But on your baby’s birthday, with all the balloons and big feelings, all the strolls down memory lane and birthday cake, don’t forget to celebrate you too. Mama, what you have done in this past 365 days is worthy of it’s own smash cake, and maybe even some champagne.

So, Mama, cheers to you.

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If someone tells you you’re a good mom, believe them

Motherhood is one of those jobs that you can accomplish incredible, mind-blowing things, and at the same time, question yourself every single day.

You carried that baby inside your body for 9 months and gave birth, (pretty incredible and mind blowing) and you’re caring for that baby every single day. That baby is alive and well, (but is he doing well enough? Is he getting everything he needs? Questions, questions, questions.)

Something about motherhood makes you question if you’re doing enough, if you’re making the right choices on behalf of your kids, if you are enough.

Here’s the thing. I don’t think I’m a bad mom, but sometimes I don’t think I’m an amazing mom either. But instead, an average, just trying to survive each day mom. A “good enough” mom, if you will. But, when people look at me and tell me I’m an incredible mother, I wonder what they see that I don’t?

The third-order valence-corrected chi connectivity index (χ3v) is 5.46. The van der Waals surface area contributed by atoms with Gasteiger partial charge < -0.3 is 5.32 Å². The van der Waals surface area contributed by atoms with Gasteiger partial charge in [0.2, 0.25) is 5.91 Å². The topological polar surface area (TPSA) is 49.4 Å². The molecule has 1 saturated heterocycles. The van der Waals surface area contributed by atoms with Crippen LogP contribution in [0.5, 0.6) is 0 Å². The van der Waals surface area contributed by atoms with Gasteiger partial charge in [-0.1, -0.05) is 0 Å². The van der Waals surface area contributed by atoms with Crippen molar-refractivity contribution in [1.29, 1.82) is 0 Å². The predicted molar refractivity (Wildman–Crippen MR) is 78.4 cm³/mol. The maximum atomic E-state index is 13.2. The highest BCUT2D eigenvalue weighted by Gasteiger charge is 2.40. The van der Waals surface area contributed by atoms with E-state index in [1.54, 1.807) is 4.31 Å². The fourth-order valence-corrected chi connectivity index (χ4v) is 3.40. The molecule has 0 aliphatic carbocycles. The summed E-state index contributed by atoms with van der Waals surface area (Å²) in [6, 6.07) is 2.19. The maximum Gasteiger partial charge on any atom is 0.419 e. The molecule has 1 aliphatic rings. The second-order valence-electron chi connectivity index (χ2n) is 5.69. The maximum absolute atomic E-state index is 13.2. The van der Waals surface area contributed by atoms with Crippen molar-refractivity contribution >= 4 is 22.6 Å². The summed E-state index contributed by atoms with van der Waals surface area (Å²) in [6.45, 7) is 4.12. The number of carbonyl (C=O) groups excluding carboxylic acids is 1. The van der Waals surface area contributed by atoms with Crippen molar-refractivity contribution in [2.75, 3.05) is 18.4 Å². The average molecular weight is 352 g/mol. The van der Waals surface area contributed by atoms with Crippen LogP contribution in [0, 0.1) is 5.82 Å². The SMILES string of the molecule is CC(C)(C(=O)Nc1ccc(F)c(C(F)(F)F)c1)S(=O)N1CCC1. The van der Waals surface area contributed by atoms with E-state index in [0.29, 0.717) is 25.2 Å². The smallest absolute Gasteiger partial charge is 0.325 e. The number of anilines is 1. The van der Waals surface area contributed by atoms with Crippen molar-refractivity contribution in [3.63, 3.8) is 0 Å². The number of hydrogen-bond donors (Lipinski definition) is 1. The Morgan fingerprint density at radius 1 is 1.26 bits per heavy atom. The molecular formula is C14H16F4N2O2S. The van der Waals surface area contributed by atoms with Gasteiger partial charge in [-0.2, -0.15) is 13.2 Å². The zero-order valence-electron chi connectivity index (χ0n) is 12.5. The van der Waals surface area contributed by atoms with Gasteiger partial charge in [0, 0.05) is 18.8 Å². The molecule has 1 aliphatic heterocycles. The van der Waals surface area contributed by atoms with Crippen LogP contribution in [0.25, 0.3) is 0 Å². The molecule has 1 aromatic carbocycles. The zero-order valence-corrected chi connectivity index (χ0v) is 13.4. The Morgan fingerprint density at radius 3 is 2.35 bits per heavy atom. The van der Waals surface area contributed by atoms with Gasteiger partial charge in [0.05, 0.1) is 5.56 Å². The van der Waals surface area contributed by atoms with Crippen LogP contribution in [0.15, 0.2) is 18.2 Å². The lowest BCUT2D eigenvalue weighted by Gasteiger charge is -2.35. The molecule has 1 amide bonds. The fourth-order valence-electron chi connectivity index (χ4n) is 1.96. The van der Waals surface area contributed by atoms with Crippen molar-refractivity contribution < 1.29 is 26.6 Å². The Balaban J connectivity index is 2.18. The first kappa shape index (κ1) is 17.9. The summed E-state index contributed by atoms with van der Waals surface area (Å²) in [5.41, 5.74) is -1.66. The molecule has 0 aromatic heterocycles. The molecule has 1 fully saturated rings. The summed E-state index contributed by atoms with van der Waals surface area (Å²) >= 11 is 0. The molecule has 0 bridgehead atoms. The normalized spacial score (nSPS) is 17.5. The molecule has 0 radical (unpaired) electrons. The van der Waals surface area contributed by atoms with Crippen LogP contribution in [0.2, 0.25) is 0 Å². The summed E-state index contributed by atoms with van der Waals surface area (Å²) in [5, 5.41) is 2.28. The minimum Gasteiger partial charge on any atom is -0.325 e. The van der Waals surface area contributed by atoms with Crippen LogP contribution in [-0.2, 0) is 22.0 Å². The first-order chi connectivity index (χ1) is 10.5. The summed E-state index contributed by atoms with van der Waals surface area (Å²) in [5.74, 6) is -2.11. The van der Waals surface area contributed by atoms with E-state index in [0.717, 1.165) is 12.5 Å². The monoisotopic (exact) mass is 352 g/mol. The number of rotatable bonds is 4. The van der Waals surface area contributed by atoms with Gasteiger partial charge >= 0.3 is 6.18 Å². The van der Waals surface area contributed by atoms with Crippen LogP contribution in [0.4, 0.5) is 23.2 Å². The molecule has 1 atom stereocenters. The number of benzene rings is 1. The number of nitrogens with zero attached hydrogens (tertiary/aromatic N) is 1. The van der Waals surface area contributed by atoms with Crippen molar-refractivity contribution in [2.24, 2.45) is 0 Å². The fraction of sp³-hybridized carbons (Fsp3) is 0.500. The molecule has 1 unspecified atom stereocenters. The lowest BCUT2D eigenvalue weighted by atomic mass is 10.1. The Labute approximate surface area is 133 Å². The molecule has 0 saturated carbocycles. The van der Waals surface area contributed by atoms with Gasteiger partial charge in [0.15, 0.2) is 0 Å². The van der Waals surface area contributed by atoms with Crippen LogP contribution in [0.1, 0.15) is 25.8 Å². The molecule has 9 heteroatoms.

Sure, family and friends tell me I’m a great mom all the time. I thank them, internally disagree and go about my day. They love me and my son, so of course they’re going to tell me that, they’re being supportive. But the other day, we were out to dinner (at 4pm because, mom life) and a man came up out of no where, tapped me on the shoulder and introduced himself. He said “Hi, I don’t mean to interrupt, but I just want to tell you I think you’re doing an amazing job with him,” he said pointing to my 11-month old baby sitting in a high chair throwing puffs (hey, they were organic) all over the floor. He continued to tell me he had a 2-year old daughter, and he could just tell I was an incredible mother and that my son was a lucky boy.

Huh? If a total stranger seems to see this in me, why can’t I?

For some reason, the words of that stranger have stuck with me and have honestly  made me a little sad. I can look at another mom and tell her what an amazing job she’s doing, and truly mean it, but I have a hard time looking in the mirror and saying the same words to the mama looking back at me.

I think to myself, I don’t have it all together, Not in the least. These are the things the people who think I’m so great don’t see. I’m a stay at home mom—I don’t provide any financial support to my family.  This was a choice my family made together, and it’s a gift that I’m able to stay at home with our son. But yet, I feel incredibly guilty for this gift every day. If I was “working,” maybe then I’d be a “good mom.”